Discoveries & Achievements

CU-led study pinpoints farthest developing galaxy cluster ever found

January 10, 2012

A team of researchers led by the University of Colorado Boulder has used NASA’s Hubble Space Telescope to uncover a cluster of galaxies in the initial stages of construction -- the most distant such grouping ever observed in the early universe.

In a random sky survey made in near-infrared light, Hubble spied five small galaxies clustered together 13.1 billion light-years away. They are among the brightest galaxies at that epoch and very young, living just 600 million years after the universe’s birth in the Big Bang. One light-year is about 6 trillion miles.

Study indicates hail may disappear from Colorado's Front Range by 2070

January 09, 2012

Summertime hail could all but disappear from the eastern flank of Colorado’s Rocky Mountains by 2070, says a new study by the National Oceanic and Atmospheric Administration, the University of Colorado Boulder’s Cooperative Institute for Research in Environmental Sciences and the National Center for Atmospheric Research.

As Voyager 1 nears edge of solar system, CU scientists look back

December 13, 2011

In 1977, Jimmy Carter was sworn in as president, Elvis died, Virginia park ranger Roy Sullivan was hit by lightning a record seventh time and two NASA space probes destined to turn planetary science on its head launched from Cape Canaveral, Fla.

CU-Boulder lab experience launches career path for graduating senior

December 12, 2011

After two years of working in a University of Colorado Boulder laboratory that recently gained international media attention for its work with snakes and heart disease, graduating senior Ryan Doptis has set his sights on becoming a research scientist.

Doptis, a molecular, cellular and developmental biology major from Las Vegas, will graduate on Dec. 16. He has worked the past two years in the laboratory of CU-Boulder Professor Leslie Leinwand, the chief scientific officer of CU’s Biofrontiers Institute.

Exploring the neurological impact of anxiety on decision making

An increase in inhibitions could reduce anxiety in individuals suffering from anxiety and, as a result, help improve their decision making. A new CU-Boulder study shed light on the brain mechanisms that allow people to make choices and could be helpful in improving treatments for the millions suffering from the effects of anxiety disorders. In the study, psychology professor Yuko Munakata and her research colleagues found that “neural inhibition,” a process that occurs when one nerve cell suppresses activity in another, is a critical aspect in an individual’s ability to make choices.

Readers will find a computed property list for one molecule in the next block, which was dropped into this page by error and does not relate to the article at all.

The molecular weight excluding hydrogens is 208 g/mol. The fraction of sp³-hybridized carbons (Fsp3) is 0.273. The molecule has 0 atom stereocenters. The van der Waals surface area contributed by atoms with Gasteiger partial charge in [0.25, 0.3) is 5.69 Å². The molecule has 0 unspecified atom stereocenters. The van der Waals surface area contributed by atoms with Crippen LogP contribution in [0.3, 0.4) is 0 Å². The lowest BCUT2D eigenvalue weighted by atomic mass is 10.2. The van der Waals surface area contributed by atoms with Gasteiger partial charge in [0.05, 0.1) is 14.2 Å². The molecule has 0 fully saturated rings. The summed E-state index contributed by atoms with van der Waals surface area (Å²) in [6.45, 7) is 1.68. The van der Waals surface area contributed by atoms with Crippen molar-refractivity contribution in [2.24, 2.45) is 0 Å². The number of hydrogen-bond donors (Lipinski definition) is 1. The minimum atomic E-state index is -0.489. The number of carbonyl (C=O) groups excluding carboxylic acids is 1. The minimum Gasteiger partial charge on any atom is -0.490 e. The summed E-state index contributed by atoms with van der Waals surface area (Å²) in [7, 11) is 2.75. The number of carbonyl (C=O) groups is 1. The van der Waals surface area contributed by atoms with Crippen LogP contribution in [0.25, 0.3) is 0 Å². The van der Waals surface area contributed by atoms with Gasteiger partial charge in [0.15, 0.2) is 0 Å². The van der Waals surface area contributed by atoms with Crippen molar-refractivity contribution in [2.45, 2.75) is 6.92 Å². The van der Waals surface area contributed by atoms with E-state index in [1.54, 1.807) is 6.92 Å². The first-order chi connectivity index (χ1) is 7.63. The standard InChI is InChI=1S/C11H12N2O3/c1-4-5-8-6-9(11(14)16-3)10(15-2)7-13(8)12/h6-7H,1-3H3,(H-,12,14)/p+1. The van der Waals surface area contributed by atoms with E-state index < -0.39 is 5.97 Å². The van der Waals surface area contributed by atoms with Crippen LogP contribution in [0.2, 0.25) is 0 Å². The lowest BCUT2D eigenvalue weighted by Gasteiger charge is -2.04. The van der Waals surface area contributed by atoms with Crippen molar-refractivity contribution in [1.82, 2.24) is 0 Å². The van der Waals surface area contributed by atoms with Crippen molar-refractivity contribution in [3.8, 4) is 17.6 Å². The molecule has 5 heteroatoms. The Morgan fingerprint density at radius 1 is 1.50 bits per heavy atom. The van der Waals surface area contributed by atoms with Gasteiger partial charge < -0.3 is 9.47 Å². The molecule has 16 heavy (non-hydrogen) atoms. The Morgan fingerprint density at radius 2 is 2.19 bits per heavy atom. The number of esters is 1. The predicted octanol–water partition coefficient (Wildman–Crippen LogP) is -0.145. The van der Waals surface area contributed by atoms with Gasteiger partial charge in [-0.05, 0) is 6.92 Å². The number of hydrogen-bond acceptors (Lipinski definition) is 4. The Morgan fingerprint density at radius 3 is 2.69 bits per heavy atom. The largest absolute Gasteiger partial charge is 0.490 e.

CU's Douglas Duncan receives prestigious award for excellence in college astronomy teaching

August 16, 2011

The Astronomical Society of the Pacific has named Douglas Duncan as the 2011 recipient of the Richard H. Emmons Award for excellence in college astronomy teaching.

CU researchers develop new software to advance brain image research

June 27, 2011

A University of Colorado Boulder research team has developed a new software program allowing neuroscientists to produce single brain images pulled from hundreds of individual studies, trimming weeks and even months from what can be a tedious, time-consuming research process.

Quantum quirk: JILA scientists pack atoms together to prevent collisions in atomic clock

February 03, 2011

In a paradox typical of the quantum world, JILA scientists have eliminated collisions between atoms in an atomic clock by packing the atoms closer together. The surprising discovery, described in the Feb. 3 issue of Science Express, can boost the performance of experimental atomic clocks made of thousands or tens of thousands of neutral atoms trapped by intersecting laser beams

Warming North Atlantic water tied to heating Arctic, according to new study

January 27, 2011

The temperatures of North Atlantic Ocean water flowing north into the Arctic Ocean adjacent to Greenland -- the warmest water in at least 2,000 years -- are likely related to the amplification of global warming in the Arctic, says a new international study involving the University of Colorado Boulder.

Improved measurements of sun to advance understanding of climate change

January 14, 2011

WASHINGTON —Scientists have taken a major step toward accurately determining the amount of energy that the sun provides to Earth, and how variations in that energy may contribute to climate change.

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